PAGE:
Case Number: 3467

Council Meeting: December 2023

Decision: No Grounds to Proceed

Publication: New Zealand Herald

Principle: Accuracy, Fairness and Balance
Headlines and Captions

Ruling Categories: Misleading

The New Zealand Herald published a story on November 12, 2023, headlined: Israel-Hamas war: Aotea Square protesters rally for New Zealand to join France and others in calling for ceasefire in Gaza.

Mukseet Bashir complained that the article under-reported the size of the protest, saying it was attended by hundreds, rather than the thousands who turned out on the day. This misled readers and undermined the magnitude of support for the rally.

The fact that thousands attended was reported by the police and this was recorded in an article published by the Herald the following day. However, the estimate reported in the November 12 article was not corrected until five days later when the headline would have lost relevance.

The Herald said the estimate that the rally was attended by hundreds was not a news story but a video report from the scene. This was later updated to make it clear there were thousands of people at the rally.

The Media Council can understand how estimates can vary widely as crowds may grow rapidly over time. A live video report recorded at one point in a rally may not truly reflect the ultimate size of a swelling crowd. It is also difficult to estimate the size of any crowd.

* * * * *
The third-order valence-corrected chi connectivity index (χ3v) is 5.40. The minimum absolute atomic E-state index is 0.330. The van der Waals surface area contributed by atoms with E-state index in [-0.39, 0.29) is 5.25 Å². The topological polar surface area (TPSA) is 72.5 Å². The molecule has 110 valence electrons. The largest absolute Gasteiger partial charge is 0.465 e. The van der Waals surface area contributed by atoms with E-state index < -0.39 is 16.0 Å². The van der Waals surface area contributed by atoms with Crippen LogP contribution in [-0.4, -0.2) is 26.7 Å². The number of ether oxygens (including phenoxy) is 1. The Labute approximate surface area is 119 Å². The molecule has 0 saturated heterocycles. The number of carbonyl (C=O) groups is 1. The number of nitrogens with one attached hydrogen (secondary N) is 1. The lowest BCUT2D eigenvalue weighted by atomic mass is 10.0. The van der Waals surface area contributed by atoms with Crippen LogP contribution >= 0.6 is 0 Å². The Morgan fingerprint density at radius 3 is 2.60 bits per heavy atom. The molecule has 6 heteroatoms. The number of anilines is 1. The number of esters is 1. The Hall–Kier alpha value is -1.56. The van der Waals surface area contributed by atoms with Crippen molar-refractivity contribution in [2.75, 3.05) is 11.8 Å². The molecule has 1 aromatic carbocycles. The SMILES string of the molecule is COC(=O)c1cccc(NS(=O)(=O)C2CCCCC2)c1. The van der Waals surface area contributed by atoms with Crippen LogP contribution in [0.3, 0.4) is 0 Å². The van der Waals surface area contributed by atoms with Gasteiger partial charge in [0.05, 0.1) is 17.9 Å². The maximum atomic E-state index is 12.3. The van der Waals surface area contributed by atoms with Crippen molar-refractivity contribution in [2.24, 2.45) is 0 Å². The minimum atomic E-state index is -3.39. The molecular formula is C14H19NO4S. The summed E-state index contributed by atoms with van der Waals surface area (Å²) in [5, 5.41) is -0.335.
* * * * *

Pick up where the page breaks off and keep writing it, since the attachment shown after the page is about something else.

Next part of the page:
There was nothing to suggest the Herald set out to deliberately mislead with its reporting of the crowd.  Besides, little turns on this - whether it was hundreds or thousands, both words would indicate large numbers attended the rally.

However, the Herald did not help its defence by suggesting that a video report from the scene was not a news story, particularly when it was presented as part of the story, and by not being able to admit to Mr Bashir that they got it wrong.

To its credit the Herald did correct the story after its error was called out, although it would have been helpful to readers if the Herald had noted how, when and why the story was corrected. This is now common practice in many publications and as the Council notes a willingness to correct errors enhances credibility.

However, on balance the statement about hundreds attending was an understandable error.  It needed to be fixed and was.  It would have been better if the error had been expressly acknowledged, but was not so serious as to nullify the defusing of the statement, particularly given the more accurate numbers given by the Herald within a short time.

Decision: There were insufficient grounds to proceed.


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